A true historical “detective story” full of insight about how we look at art—and the artists and eras that produced it
Some 500 years ago, Sandro Botticelli, a painter of humble origin, created work of unearthly beauty. An intimate associate of Florence’s unofficial rulers, the Medici, he was commissioned by a member of their family to execute a near-impossible project: to illustrate all 100 cantos of The Divine Comedy by the city’s greatest poet, Dante Alighieri. A powerful encounter between poet and artist, sacred and secular, earthly and evanescent, these drawings produced a wealth of stunning images but were never finished. Botticelli declined into poverty and obscurity, and his illustrations went missing for 400 years.
The nineteenth-century rediscovery of Botticelli’s Dante drawings brought scholars to their knees: this work embodied everything the Renaissance had come to mean. Today, Botticelli’s Primavera adorns household objects of every kind. This book is essential to explain not only how and why this artist became iconic, but why we need still need his work—and the spirit of the Renaissance—today.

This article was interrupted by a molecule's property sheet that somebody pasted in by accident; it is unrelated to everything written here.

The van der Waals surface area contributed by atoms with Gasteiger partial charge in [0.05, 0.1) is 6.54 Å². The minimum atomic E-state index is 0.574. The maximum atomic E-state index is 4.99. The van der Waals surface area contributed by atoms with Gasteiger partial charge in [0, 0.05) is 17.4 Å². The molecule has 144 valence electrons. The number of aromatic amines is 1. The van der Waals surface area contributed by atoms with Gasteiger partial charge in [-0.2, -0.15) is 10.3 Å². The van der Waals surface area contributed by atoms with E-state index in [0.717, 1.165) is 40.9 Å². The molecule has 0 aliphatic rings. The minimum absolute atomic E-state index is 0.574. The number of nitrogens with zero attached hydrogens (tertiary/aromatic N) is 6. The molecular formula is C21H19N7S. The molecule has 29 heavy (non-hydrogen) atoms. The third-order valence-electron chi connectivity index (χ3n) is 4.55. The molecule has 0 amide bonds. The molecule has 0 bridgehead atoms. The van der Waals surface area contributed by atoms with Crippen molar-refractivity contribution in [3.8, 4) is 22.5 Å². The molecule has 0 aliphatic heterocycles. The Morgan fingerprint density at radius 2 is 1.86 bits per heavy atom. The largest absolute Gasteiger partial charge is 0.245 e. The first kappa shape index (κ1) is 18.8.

"The Italian Renaissance has rarely been so brilliantly examined or put before us in such a delectable style. I would recommend this book to anyone who loves art, who enjoys good storytelling, who is interested in how the human spirit rediscovered itself in such a magnificent and dramatic fashion." — Jay Parini, author of Borges and Me
"I love everything Joseph Luzzi writes, and this might be his best book yet. As always, it’s full of his intimate and personal insights into the masters and masterpieces of Renaissance Italy, told with his unique blend of scholarship and superb storytelling—all in the service of a wonderful portrait of Florence from Dante to Botticelli and beyond." — Ross King, author of Leonardo and the Last Supper